Two Optimization Methods to Determine the Rate Constants of a Complex Chemical Reaction Using FORTRAN and MATLAB
Abdel-Latif Aboul Seoud and Lamiaa A.M. Abdallah
DOI : 10.3844/ajassp.2010.509.517
American Journal of Applied Sciences
Volume 7, Issue 4
Problem statement: For chemical reactions, the determination of the rate constants is both very difficult and a time consuming process. The aim of this research was to develop computer programs for determining the rate constants for the general form of any complex reaction at a certain temperature. The development of such program can be very helpful in the control of industrial processes as well as in the study of the reaction mechanisms. Determination of the accurate values of the rate constants would help in establishing the optimum conditions of reactor design including pressure, temperature and other parameters of the chemical reaction. Approach: From the experimental concentration-time data, initial values of rate constants were calculated. Experimental data encountered several types of errors, including temperature variation, impurities in the reactants and human errors. Simulations of a second order consecutive irreversible chemical reaction of the saponification of diethyl ester were presented as an example of the complex reactions. The rate equations (system of simultaneous differential equations) of the reaction were solved to get the analytical concentration versus time profiles. The simulation results were compared with experimental results at each measured point. All deviations between experimental and calculated values were squared and summed up to form a new function. This function was fed into a minimizer routine that gave the optimal rate constants. Two optimization techniques were developed using FORTRAN and MATLAB for accurately determining the rate constants of the reaction at certain temperature from the experimental data. Results: Results showed that the two proposed programs were very efficient, fast and accurate tools to determine the true rate constants of the reaction with less 1% error. The use of the MATLAB embedded subroutines for simultaneously solving the differential equations and minimization of the error function was very fast in solving such problems, as compared to the FORTRAN program, which, although resulting in fast and accurate results, yet, requiring the use of a library of external subroutines. Conclusion: Any of the two proposed methodologies could be used to determine the rate constants of any complex reaction at a certain temperature. The proposed programs were independent of the nature of the reaction, only the rate equations and the initial conditions had to be modified for any new reaction.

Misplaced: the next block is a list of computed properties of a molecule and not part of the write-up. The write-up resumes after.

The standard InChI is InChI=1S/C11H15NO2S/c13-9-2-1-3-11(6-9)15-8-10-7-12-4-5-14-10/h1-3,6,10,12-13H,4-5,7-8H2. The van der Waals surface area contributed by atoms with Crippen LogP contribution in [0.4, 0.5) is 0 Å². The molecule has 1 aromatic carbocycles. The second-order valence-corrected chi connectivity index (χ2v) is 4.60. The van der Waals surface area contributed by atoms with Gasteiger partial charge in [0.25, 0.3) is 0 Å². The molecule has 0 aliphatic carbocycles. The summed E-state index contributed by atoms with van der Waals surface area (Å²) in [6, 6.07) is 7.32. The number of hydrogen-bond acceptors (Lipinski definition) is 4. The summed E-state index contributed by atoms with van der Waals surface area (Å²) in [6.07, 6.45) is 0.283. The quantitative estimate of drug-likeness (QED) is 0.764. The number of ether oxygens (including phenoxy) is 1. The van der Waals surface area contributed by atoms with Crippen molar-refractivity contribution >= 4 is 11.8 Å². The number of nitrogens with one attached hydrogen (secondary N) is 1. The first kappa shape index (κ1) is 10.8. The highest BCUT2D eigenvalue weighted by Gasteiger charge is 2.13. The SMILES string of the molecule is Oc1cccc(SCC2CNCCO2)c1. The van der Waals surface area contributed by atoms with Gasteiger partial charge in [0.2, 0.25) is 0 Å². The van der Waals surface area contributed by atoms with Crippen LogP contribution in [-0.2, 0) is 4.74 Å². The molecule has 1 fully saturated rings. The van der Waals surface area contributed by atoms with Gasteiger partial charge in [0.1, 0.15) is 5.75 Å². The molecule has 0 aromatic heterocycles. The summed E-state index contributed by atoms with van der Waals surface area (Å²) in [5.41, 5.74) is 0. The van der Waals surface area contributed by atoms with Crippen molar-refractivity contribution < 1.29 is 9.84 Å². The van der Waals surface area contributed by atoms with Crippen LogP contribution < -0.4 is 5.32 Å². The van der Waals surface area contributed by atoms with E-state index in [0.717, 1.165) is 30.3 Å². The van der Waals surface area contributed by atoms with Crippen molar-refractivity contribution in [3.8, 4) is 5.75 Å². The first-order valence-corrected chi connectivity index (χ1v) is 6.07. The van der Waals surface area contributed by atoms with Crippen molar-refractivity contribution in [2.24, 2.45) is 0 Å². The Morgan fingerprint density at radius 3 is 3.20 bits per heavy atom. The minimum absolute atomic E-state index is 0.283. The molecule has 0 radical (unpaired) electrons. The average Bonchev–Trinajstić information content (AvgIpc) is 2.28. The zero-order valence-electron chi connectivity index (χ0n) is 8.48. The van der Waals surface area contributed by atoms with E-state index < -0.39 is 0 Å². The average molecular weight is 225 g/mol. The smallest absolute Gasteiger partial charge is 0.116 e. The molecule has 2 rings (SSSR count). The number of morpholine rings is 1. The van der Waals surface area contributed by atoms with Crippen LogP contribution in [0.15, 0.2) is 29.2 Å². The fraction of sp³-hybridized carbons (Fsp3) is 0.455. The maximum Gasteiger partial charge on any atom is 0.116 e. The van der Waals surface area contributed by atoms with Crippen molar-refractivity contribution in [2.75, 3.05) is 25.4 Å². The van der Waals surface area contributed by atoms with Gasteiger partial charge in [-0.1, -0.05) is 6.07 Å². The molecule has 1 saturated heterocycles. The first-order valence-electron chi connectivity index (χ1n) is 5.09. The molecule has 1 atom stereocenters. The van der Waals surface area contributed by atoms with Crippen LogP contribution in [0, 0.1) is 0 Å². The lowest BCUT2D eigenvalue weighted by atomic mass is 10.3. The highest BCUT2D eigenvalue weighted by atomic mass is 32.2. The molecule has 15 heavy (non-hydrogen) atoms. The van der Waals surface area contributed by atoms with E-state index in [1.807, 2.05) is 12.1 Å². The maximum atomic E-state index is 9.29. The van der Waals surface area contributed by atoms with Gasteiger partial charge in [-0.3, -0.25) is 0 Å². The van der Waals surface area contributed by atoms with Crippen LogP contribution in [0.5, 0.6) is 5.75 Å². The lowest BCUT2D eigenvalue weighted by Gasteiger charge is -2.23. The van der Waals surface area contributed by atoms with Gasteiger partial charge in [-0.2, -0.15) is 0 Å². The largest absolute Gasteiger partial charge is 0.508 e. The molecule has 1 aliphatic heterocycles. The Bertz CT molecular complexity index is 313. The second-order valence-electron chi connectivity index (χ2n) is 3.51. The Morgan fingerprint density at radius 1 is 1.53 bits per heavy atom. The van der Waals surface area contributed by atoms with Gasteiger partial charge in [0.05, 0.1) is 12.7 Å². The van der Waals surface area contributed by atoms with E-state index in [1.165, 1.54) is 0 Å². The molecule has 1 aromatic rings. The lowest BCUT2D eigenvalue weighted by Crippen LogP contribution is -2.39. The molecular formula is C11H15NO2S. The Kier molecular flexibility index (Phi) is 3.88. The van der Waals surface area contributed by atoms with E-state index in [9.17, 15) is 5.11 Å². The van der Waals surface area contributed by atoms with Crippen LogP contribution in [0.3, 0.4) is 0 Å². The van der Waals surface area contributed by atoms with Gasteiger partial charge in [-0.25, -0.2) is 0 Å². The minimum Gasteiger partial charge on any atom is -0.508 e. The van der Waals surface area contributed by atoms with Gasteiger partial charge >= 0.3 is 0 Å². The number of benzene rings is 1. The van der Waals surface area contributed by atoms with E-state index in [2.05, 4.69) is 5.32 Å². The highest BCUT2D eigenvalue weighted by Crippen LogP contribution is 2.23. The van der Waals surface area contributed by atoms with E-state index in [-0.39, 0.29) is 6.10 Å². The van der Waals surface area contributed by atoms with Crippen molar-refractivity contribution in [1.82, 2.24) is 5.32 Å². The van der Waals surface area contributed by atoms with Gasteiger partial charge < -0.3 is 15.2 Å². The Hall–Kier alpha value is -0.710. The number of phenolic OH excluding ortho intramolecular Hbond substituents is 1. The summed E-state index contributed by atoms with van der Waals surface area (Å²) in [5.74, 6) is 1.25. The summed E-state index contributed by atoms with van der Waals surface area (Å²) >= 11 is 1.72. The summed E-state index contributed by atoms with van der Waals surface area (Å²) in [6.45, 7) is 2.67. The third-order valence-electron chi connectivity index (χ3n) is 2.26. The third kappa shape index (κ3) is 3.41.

© 2010 Abdel-Latif Aboul Seoud and Lamiaa A.M. Abdallah. This is an open access article distributed under the terms of the Creative Commons Attribution License, which permits unrestricted use, distribution, and reproduction in any medium, provided the original author and source are credited.